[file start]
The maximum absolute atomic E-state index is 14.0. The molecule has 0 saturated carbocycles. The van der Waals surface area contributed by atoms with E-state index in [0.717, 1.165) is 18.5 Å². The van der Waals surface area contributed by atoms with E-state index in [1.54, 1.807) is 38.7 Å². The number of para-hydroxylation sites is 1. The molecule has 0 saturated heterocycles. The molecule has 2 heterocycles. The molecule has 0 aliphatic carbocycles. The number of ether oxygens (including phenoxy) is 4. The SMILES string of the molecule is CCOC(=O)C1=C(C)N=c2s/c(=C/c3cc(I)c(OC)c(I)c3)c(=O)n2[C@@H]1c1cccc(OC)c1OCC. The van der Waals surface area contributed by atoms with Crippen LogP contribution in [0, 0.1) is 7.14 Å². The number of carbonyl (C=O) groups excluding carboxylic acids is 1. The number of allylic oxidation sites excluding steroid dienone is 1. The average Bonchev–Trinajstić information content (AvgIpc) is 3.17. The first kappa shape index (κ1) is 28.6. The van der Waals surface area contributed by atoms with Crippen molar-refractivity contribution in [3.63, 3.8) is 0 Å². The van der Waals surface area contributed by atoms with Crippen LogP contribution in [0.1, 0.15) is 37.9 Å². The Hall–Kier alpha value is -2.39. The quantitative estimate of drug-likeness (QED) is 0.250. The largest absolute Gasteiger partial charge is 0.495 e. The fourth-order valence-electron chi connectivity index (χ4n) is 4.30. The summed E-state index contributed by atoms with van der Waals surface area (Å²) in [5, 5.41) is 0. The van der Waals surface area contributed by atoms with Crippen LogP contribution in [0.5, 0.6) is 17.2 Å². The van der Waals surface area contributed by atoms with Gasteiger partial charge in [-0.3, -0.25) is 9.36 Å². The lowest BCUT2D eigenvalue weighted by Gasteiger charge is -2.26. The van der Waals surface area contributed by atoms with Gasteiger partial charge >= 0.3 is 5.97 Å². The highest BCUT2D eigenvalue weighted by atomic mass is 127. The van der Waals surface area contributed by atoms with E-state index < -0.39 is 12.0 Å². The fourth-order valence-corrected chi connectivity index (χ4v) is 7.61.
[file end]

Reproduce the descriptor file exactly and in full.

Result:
The maximum absolute atomic E-state index is 14.0. The molecule has 0 saturated carbocycles. The van der Waals surface area contributed by atoms with E-state index in [0.717, 1.165) is 18.5 Å². The van der Waals surface area contributed by atoms with E-state index in [1.54, 1.807) is 38.7 Å². The number of para-hydroxylation sites is 1. The molecule has 0 saturated heterocycles. The molecule has 2 heterocycles. The molecule has 0 aliphatic carbocycles. The number of ether oxygens (including phenoxy) is 4. The SMILES string of the molecule is CCOC(=O)C1=C(C)N=c2s/c(=C/c3cc(I)c(OC)c(I)c3)c(=O)n2[C@@H]1c1cccc(OC)c1OCC. The van der Waals surface area contributed by atoms with Crippen LogP contribution in [0, 0.1) is 7.14 Å². The number of carbonyl (C=O) groups excluding carboxylic acids is 1. The number of allylic oxidation sites excluding steroid dienone is 1. The average Bonchev–Trinajstić information content (AvgIpc) is 3.17. The first kappa shape index (κ1) is 28.6. The van der Waals surface area contributed by atoms with Crippen molar-refractivity contribution in [3.63, 3.8) is 0 Å². The van der Waals surface area contributed by atoms with Crippen LogP contribution in [0.1, 0.15) is 37.9 Å². The Hall–Kier alpha value is -2.39. The quantitative estimate of drug-likeness (QED) is 0.250. The largest absolute Gasteiger partial charge is 0.495 e. The fourth-order valence-electron chi connectivity index (χ4n) is 4.30. The summed E-state index contributed by atoms with van der Waals surface area (Å²) in [5, 5.41) is 0. The van der Waals surface area contributed by atoms with Crippen LogP contribution in [0.5, 0.6) is 17.2 Å². The van der Waals surface area contributed by atoms with Gasteiger partial charge in [-0.3, -0.25) is 9.36 Å². The lowest BCUT2D eigenvalue weighted by Gasteiger charge is -2.26. The van der Waals surface area contributed by atoms with Gasteiger partial charge >= 0.3 is 5.97 Å². The highest BCUT2D eigenvalue weighted by atomic mass is 127. The van der Waals surface area contributed by atoms with E-state index < -0.39 is 12.0 Å². The fourth-order valence-corrected chi connectivity index (χ4v) is 7.61.